By April, millions of genetically modified mosquitoes could begin to be released in dozens of areas up and down the Florida Keys in an unconventional and controversial experiment to reduce or eliminate an invasive species of bug responsible for the transmittal of deadly diseases like zika, dengue fever and chikungunya.
The Florida Keys Mosquito Control District announced this week a wide and vague planned range of deployment for the lab-designed mosquitoes — neighborhoods from mile marker 10 to 93.
The trial is being conducted by British biotech company Oxitec. It’s a method approved by the U.S. Environmental Protection Agency, the state of Florida, and the mosquito control district’s five-member board, to try to eradicate or significantly reduce the local population of Aedes aegypti mosquitoes.
Despite the multi-agency approval, many Keys residents oppose the project. A group of about 20 people protested the trial Sunday outside the Murray Nelson Government and Cultural Arts Center in Key Largo.
Among their stated concerns were potential unintended consequences of introducing a genetically altered species into the local environment and Oxitec’s track record conducting similar trials in other countries.
“Our community is about to be experimented on with a man-made species that numerous recognized experts in genetic engineering have objected to,” Barry Wray, executive director of the local conservation group, the Florida Keys Environmental Coalition, said Wednesday.
Oxitec, however, contends trials of its genetically modified mosquitoes in countries like Brazil, the Cayman Islands and Panama have shown the company’s technology proved successful in reducing Aedes agypti mosquitoes while causing no harm to the flora or fauna of those places.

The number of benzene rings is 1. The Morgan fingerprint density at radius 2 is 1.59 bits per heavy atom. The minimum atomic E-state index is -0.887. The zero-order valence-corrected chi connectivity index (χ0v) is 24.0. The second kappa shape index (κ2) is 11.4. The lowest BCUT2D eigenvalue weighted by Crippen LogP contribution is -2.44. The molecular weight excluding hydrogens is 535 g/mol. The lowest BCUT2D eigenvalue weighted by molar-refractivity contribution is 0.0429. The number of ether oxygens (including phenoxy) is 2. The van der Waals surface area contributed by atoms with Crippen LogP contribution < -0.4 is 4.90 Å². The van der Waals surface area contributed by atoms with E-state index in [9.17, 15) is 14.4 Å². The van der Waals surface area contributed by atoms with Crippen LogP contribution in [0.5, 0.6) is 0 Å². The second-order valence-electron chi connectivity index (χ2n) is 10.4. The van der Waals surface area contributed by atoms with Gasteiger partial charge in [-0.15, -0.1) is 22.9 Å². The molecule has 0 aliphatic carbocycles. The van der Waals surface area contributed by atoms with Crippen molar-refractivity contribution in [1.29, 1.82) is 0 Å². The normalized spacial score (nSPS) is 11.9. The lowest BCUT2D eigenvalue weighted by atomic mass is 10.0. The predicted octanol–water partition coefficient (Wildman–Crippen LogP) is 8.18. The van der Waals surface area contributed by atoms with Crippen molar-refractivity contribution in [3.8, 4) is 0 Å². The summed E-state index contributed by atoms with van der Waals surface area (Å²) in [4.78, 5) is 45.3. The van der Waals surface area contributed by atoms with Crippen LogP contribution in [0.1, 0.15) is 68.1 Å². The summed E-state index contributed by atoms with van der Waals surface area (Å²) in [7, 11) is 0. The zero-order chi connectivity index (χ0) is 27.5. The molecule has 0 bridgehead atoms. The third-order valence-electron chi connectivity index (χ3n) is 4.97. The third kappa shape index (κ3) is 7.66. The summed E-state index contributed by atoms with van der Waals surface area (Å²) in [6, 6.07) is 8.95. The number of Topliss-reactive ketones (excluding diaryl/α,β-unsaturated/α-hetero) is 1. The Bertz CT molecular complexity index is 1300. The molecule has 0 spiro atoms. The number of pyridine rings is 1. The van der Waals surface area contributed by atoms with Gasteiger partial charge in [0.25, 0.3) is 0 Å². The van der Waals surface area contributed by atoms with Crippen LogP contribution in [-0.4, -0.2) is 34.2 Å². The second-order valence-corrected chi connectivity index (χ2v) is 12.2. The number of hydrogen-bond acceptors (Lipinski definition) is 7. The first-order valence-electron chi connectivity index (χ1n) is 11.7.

“This is not a trial of an unknown technology; it’s a demonstration in the United States of a technology that has already been shown elsewhere to be safe and effective,” Ross Bethell, Oxitec spokesman, said in an email Wednesday.
The plan is to place 130 boxes full of millions of genetically altered male eggs throughout the trial areas. Water will be added, and the male bugs will fly among the local population and mate with the females.
A “death mechanism” designed into the mosquitoes is meant to ensure no viable female offspring will result from the mating, according to Oxitec. The male offspring will pass on the “self-limiting gene” to half of their offspring. Female mosquitoes are the only ones that bite and feed off humans.
Chad Huff, spokesman for the mosquito control district said about 130 boxes will be placed in the yards of Keys resident volunteers throughout the course of the project, which is expected to last about 28 weeks.
The trial will begin “no earlier than April,” Huff said.